ASN's Mission

To create a world without kidney diseases, the ASN Alliance for Kidney Health elevates care by educating and informing, driving breakthroughs and innovation, and advocating for policies that create transformative changes in kidney medicine throughout the world.

learn more

Contact ASN

1401 H St, NW, Ste 900, Washington, DC 20005


The Latest on X

Kidney Week

Please note that you are viewing an archived section from 2022 and some content may be unavailable. To unlock all content for 2022, please visit the archives.

Abstract: TH-PO763

Early Pregnancy-Associated Atypical Hemolytic Uremic Syndrome (aHUS)

Session Information

Category: Women's Health and Kidney Diseases

  • 2100 Women's Health and Kidney Diseases


  • Che, Michael, Queen's University, Kingston, Ontario, Canada
  • Moran, Sarah Margaret, Department of Nephrology, Cork University, Cork, Ireland
  • Smith, Richard J., Molecular Otolaryngology and Renal Research Laboratories, Carver College of Medicine, University of Iowa, Iowa City, Iowa, United States
  • Galbusera, Miriam, Istituto di Ricerche Farmacologiche Mario Negri-IRCCS; Clinical Research Center for Rare Diseases Aldo e Cele Daccò Ranica, Bergamo, Italy
  • Gastoldi, Sara, Istituto di Ricerche Farmacologiche Mario Negri-IRCCS; Clinical Research Center for Rare Diseases Aldo e Cele Daccò Ranica, Bergamo, Italy
  • Garland, Jocelyn S., Queen's University, Kingston, Ontario, Canada

aHUS in pregnancy is typically reported to occur in the third trimester. Here we report a case of aHUS presenting in the first trimester of pregnancy.

Case Description

A 30 year old G2P0A1 diabetic biracial woman presented at 9 weeks gestation with new hypertension. By 18 weeks, she developed acute kidney injury and macular edema. Investigations revealed hemoglobin 68 g/L, platelets 120 x 109/L, LDH 588 U/L, undetectable haptoglobin and schistocytes. Creatinine increased from 50 to 88 umol/L, and microscopic hematuria and proteinuria >1 g/day were detected. ASA 162 mg, low molecular weight heparin, and anti-hypertensives were prescribed.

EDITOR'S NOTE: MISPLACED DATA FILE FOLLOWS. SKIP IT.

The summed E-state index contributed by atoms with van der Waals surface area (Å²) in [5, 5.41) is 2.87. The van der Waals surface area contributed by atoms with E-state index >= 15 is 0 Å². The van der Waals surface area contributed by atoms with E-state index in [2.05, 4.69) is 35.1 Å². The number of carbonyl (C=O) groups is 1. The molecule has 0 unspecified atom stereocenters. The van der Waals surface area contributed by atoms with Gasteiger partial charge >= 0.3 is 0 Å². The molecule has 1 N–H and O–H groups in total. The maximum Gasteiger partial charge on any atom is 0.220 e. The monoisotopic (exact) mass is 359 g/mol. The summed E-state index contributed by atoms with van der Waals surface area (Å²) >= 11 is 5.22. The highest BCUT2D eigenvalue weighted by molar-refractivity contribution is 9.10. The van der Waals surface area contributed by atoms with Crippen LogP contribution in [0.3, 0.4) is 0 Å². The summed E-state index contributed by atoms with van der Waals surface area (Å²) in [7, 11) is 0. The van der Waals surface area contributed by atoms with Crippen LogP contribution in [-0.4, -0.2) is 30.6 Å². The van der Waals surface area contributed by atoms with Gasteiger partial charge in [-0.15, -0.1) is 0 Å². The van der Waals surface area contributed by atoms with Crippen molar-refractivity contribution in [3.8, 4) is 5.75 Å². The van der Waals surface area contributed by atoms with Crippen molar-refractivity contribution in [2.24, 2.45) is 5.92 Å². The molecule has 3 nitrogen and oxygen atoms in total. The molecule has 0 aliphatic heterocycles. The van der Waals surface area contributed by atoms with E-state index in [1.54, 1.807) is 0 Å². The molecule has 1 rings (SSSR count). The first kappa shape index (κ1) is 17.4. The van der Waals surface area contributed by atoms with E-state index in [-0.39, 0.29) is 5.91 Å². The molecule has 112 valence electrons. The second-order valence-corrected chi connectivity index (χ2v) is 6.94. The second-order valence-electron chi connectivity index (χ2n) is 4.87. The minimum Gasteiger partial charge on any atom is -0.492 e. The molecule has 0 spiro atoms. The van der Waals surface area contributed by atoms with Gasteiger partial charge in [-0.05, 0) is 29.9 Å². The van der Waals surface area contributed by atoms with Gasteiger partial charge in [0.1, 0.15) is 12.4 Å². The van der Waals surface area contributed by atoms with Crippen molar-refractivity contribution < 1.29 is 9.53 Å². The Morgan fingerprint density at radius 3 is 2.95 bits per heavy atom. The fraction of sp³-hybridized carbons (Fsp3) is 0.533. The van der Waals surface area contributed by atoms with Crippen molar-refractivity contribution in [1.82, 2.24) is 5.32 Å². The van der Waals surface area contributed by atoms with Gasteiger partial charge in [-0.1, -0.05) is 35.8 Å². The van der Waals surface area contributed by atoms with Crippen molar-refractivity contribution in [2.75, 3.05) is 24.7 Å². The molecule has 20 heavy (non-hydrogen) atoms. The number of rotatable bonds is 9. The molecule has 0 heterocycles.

Pre-eclampsia (PET) was ruled out as her symptoms began within the first trimester, and normal uterine artery doppler results were obtained. Placental growth factor levels at 24 and 28 weeks were >100 pg/mL. HELLP syndrome was excluded given the timing in pregnancy (<20 weeks) and normal liver transaminases. TTP was excluded by normal ADAMTS13. Complement Factor H autoantibody was negative.

Complement studies revealed elevated plasma C5b-9 level of 1.05 (normal <0.3 mg/L). aHUS was diagnosed and eculizumab (ECU) was prescribed. Ex-vivo serum C5b-9 deposition on human microvascular endothelial cells (Noris, Blood, 2014) was abnormal pre-treatment with ECU (activated 223%, normal <150%), and normalized with ECU therapy (activated 123%, normal <150%). Genetic testing revealed a Complement Factor I mutation, NM_000204.3:c.550G/A, p. Vall84Met reported as pathogenic, confirming primary aHUS.

Due to worsening renal function, she delivered a healthy baby at 30 weeks gestation by Caesarean section. A renal biopsy performed 3 weeks postpartum demonstrated features of TMA, mainly chronic (i.e. treated) and advanced diabetic nephropathy. Six months postpartum, she required dialysis. aHUS is in clincial remission on ECU, and she awaits kidney transplantation.


aHUS is classically described to occur late in pregnancy or postpartum. Here, this patient presented uniquely during the first trimester with complement function testing aiding the diagnosis. Thus, TMA in pregnancy is not always PET or HELLP and aHUS should be considered as the diagnosis particularly for presentations occurring prior to 20 weeks gestation. Episodes of severe PET/ HELLP should trigger TMA workup for underlying complement disorder.